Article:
It's a way to have a police officer and judge review your traffic ticket without having to come to court for a hearing.
You could get your charge changed to one with no driver's license points. And you can do it online rather than going to court.
It's not. There's a real judge and law enforcement officer on the other side, making decisions about your case based on the same criteria they would if you went to court in person. It just takes place through this website.
You submit a request online for a reduced charge. If you are eligible, the police officer reviews your request and makes a recommendation to the judge, who then makes the final decision. You get a text or email with the result.
No. This website is not “automated.” There's a real judge and law enforcement on the other side, and they make decisions on your case using the same considerations as they would in person. The offer the court extends through this website is the same you'd get in court. It simply takes place through this website.
Spun out of the University of Michigan Law School, Court Innovations Inc. is the maker of Matterhorn, this website. Courts license it to interact with the public, so that you have an opportunity to be heard without physically having to go to court! The court provides it as a service to you.
Everyone makes mistakes. If you have a good driving record, the judge and police officer may be willing to give you a lesser charge that does not add points to your license.
Having points on your license can raise your insurance rates, subject you to driver responsibility fees, or result in a suspension of your license to drive.
Eight (8) calendar days. If you wait past 8 days, you are ineligible for the program, and your request will be automatically denied.
You have 10 days to admit responsibility and pay the ticket, deny responsibility and request a hearing, or admit responsibility with a written explanation. More information is on the back of your ticket.
It depends on your record and other criteria set by the court and law enforcement. Just enter your ticket information and do a search to find out. If you are, submit a request. Whether your request is approved is entirely up to the court and law enforcement.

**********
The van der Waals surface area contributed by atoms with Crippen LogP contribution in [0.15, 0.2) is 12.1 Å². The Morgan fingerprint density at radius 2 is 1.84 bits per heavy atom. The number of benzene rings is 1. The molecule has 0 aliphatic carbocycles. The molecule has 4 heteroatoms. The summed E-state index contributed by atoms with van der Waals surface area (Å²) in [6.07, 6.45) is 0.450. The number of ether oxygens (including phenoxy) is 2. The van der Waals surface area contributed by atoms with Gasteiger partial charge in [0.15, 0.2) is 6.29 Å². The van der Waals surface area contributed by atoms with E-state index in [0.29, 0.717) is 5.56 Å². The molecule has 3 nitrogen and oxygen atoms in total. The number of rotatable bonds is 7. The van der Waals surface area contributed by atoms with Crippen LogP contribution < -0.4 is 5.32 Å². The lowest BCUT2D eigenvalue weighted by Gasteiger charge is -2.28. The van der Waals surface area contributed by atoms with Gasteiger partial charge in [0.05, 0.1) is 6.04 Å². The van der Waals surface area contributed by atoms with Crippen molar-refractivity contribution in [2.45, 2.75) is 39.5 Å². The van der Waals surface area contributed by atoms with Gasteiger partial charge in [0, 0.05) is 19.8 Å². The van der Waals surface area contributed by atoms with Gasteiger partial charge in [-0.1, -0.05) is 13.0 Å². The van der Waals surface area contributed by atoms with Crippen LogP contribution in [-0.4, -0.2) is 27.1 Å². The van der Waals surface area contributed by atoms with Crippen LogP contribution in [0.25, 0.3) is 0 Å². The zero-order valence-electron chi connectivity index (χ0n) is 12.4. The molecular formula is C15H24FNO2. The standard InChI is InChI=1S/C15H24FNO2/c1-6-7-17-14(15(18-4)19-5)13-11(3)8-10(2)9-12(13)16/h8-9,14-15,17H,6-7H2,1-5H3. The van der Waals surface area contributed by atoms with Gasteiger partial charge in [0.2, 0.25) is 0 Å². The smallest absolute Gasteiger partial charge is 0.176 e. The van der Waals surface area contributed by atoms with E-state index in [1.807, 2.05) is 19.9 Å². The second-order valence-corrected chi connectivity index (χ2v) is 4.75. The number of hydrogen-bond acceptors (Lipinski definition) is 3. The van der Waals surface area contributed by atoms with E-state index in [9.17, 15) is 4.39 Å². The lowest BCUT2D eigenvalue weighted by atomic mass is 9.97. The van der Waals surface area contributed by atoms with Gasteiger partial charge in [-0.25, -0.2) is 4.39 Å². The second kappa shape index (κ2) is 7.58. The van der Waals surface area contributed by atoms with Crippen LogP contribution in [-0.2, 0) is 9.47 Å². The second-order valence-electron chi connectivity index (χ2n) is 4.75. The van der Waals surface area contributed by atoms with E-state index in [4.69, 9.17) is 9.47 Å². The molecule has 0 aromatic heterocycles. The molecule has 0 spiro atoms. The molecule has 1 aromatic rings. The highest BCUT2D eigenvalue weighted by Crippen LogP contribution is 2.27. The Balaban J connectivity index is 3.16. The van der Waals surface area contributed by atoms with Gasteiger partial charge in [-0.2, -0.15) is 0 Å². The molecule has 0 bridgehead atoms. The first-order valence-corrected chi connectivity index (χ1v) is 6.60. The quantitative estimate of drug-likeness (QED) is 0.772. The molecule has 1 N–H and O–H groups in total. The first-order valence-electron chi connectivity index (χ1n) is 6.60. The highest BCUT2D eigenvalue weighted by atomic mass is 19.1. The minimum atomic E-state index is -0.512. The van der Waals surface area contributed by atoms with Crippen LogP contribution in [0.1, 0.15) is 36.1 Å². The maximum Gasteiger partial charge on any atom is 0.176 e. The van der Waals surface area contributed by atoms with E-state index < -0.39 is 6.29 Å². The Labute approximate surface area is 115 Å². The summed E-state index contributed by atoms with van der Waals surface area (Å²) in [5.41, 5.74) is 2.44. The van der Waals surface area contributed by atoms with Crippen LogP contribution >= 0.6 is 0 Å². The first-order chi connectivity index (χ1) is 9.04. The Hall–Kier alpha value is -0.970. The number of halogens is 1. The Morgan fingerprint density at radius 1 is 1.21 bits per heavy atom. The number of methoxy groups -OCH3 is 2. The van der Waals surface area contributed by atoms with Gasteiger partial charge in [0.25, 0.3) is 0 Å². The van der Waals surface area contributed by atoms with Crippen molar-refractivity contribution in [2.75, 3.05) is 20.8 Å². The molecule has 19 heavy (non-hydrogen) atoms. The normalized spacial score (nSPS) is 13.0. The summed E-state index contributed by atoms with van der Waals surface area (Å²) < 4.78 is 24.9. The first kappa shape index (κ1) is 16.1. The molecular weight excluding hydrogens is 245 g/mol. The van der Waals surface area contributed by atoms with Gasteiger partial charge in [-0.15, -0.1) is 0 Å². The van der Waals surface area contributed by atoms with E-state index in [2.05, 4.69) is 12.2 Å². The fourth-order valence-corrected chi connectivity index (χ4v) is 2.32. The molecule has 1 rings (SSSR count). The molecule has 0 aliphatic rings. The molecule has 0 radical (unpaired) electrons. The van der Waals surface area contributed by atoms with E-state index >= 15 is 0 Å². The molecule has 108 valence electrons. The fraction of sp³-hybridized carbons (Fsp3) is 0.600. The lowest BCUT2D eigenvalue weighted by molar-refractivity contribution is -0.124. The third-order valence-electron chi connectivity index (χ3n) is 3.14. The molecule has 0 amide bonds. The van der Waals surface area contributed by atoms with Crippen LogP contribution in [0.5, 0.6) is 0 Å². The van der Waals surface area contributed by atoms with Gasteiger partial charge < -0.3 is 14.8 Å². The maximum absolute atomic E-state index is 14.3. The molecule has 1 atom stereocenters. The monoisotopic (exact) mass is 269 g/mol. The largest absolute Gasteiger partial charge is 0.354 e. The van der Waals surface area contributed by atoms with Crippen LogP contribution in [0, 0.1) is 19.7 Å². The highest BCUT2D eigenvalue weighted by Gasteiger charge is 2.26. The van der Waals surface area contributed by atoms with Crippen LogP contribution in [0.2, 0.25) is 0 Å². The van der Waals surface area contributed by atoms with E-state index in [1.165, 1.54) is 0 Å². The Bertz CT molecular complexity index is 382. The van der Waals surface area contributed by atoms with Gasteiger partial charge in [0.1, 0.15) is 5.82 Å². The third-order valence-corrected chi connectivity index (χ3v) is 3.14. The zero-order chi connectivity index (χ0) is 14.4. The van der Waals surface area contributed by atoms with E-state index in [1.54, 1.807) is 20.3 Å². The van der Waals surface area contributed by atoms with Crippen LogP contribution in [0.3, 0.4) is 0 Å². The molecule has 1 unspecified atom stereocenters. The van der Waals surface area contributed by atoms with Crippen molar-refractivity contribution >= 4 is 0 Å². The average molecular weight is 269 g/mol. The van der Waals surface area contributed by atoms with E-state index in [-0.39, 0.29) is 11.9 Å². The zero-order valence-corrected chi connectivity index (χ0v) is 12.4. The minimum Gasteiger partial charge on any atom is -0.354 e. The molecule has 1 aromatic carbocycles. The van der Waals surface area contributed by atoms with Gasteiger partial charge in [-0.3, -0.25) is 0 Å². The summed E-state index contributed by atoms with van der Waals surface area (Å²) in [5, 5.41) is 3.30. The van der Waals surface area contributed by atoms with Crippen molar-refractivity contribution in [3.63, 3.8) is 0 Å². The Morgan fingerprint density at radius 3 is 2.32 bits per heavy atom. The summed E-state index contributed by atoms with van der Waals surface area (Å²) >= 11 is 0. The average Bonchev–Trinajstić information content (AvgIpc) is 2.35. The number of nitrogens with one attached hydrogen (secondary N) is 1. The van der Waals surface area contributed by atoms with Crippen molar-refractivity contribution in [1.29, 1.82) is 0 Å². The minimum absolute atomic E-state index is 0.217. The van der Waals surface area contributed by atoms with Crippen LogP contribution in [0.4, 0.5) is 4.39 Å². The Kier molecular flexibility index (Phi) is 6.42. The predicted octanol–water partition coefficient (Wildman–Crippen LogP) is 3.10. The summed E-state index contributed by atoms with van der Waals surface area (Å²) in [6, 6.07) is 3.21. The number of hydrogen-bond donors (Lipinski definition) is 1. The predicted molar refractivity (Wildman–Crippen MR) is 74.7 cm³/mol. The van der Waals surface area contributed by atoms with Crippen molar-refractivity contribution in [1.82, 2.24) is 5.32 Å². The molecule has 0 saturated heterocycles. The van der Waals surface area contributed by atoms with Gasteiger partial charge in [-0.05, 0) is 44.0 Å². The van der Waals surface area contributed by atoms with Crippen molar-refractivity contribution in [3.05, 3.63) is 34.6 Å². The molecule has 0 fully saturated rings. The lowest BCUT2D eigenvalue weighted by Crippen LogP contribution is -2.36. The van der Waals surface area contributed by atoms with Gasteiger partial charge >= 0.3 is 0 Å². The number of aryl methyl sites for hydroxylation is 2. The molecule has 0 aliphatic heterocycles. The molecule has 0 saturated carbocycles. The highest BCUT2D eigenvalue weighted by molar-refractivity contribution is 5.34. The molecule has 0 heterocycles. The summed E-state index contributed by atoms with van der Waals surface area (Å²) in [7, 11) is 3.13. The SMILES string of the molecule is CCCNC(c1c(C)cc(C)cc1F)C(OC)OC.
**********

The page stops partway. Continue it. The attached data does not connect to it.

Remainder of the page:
It could mean your ticket is too old, or that you have too many past offenses or open tickets. Try a search. If you are ineligible, we'll tell you why.
Yes. The fine could change based on the new charge. Either way, you are still responsible for paying it.
We will email or text you, and we'll update the message on your status page when you come back to the website. As soon as we do, you'll have 10 days to take action on the decision.
Whether or not you want to to proceed with a request is up to you. Keep in mind that certain 0-point charges, like speeding 1-5 over on freeways or other limited access roads, will still get reported to the Michigan Secretary of State. That information is then available to your insurer.
The judge will have the necessary information about your ticket and location. You can provide an explanation of your circumstances for the judge to consider as well.
You have 14 days. After that a default judgment enters against you, and you cannot request a review.
Contact MSU Police. Your ticket cannot have an online review.
Forty-Eight (48) hours from the time you get the results of your review. You can do it online or by mail/in person at 101 Linden St., East Lansing MI 48823.